December 22, 2014–You probably don’t remember this, but when CIA lawyer John Rizzo published his memoir Company Man, there was a bit of a dust up because Rizzo asserted that President George W. Bush was never briefed on the CIA torture techniques, whereas in his own memoirs Mr. Bush claimed he had personally approved them. Now we have real evidence in the matter–grace to the CIA (about which, more in one moment). It seems clear that senior administration officials steered clear of Mr. Bush. Their rationale was undoubtedly to afford the president as much leeway for plausible deniability. But the result was a highly controversial program, run by subordinates, with no one’s cognizance but their own. In effect Mr. Bush approved the CIA becoming his secret police and then left them to their own devices. That sinister eminence Vice-President Dick Cheney became the master of the dark side.
As to the evidence, we owe that to the CIA’s desperate effort to discredit the investigation of the Senate intelligence committee into its torture programs. The former CIA officers who allied themselves to crush the investigators asked Langley to give them secret documents to backstop their denials of investigators’ charges. The CIA, breaking U.S. government rules for handling declassification of secret documents, as well as its own regulations for this purpose, afforded the former CIA officers preferential treatment and gave them information denied to other requestors. The CIA permitted a long-promised declassification review of the actual Senate report to languish while it rushed out these secret documents to fuel the deniers. Moreover, it released the very class of information to them that it routinely denies to all requestors. I wrote at length in The Family Jewels about how the denizens of Langley have bankrupted their declassification process. Now, these actions surrounding the Senate report show chapter and verse.
You can see the documents for yourself. (I am posting some of them as “Bush Torture Documents,” a product in the “Downloadable” section of this website.) The information in many of these documents is what the CIA calls “predecisional” and denies. In fact some of these documents were subjects of a lawsuit brought against the CIA by the American Civil Liberties Union, a suit the agency lost. Required to release, it did so, but reluctantly and only a few words per paragraph. For its former spooks, though, the CIA released virtually entire documents– to persons with the avowed purpose of discrediting congressional oversight of the agency.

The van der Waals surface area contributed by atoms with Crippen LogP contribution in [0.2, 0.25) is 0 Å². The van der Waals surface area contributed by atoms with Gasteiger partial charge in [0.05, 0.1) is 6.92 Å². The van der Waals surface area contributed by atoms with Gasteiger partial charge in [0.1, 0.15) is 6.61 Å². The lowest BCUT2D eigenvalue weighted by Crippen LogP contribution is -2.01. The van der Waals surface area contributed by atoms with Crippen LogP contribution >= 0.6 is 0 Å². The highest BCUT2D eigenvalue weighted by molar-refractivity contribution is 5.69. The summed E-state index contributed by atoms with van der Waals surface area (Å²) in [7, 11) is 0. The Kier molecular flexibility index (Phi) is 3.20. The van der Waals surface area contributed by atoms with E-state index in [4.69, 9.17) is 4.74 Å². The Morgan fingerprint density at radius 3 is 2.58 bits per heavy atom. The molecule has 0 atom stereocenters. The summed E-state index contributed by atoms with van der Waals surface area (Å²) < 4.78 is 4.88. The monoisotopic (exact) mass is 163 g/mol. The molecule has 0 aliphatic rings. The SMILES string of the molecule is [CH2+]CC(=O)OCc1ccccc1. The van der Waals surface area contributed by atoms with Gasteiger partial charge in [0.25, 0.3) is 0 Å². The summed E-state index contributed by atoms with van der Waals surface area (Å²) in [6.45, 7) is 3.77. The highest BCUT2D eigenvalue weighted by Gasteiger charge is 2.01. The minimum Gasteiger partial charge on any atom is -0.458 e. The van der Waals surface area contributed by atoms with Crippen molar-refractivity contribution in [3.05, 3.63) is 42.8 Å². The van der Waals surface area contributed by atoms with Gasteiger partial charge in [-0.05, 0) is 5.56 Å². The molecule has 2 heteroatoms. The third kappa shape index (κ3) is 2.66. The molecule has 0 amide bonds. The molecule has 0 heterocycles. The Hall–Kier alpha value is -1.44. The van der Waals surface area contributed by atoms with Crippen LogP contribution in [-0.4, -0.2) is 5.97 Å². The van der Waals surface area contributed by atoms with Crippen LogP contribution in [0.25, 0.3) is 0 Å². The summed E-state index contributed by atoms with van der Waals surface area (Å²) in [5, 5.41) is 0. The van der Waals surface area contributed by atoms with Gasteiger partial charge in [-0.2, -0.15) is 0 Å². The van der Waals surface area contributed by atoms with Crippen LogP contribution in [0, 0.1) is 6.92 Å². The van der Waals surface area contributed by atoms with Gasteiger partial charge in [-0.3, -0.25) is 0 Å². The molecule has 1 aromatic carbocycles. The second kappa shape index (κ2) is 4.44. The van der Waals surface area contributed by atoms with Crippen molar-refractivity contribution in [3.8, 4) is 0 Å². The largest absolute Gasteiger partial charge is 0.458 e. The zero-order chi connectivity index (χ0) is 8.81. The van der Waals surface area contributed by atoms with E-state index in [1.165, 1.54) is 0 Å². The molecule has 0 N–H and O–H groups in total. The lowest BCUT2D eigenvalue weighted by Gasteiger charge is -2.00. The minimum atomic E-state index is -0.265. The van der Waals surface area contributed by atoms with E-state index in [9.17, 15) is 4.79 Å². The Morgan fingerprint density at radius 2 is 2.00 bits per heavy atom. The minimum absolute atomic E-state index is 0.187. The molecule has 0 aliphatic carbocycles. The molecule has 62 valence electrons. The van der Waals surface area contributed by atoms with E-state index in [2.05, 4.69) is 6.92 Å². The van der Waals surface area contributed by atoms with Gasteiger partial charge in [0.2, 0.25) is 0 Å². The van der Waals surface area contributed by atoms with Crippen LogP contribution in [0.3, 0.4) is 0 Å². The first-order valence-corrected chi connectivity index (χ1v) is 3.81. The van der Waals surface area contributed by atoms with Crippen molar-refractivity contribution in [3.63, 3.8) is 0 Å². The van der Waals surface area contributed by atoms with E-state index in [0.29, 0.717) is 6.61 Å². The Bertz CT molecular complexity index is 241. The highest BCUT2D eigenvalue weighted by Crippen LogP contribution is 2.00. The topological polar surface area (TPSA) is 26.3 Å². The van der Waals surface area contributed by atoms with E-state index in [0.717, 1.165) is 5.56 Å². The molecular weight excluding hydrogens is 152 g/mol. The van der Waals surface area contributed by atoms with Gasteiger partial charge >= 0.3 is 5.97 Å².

Now back to the substance. The notorious Justice Department memos from John Yoo furnished the supposed legal basis for the CIA interrogation program in August 2002. By that time detainee Abu Zubaydah for four months. After that time it was not until January 2003 that CIA director George J. Tenet brought the interrogators under a formal directive. A record from top CIA lawyer Scott W. Muller makes clear that those consulted for approval of the CIA program in the summer of 2002 did not include the president. Dick Cheney, however, held center stage.
What was on the books was Mr. Bush’s formal order of February 7, 2002 that detainees were to be treated in a humane fashion. That came to be called the “February Memo.” The CIA documents detail literally dozens of instances where agency lawyers and others sought acknowledgements from Justice Department, White House, and Pentagon officials, that that order did not apply to the CIA or what it was doing. In one typical instance, at the White House on January 6, 2003, in presidential counsel Alberto Gonzales’s office, Mr. Gonzales and vice-presidential lawyer David Addington “confirmed that the February Memo was applicable only to the Armed Forces.”
When the United Nations held an International Day in Support of Victims of Torture, a White House press spokesman put out a favorable statement which cited the February Memo. The CIA went ballistic. Director Tenet demanded renewed affirmation of government and Justice Department support for its torture program. National Security Council lawyer John Bellinger volunteered to pass to the White House press office that it should tone down its message since the memo did not apply to CIA.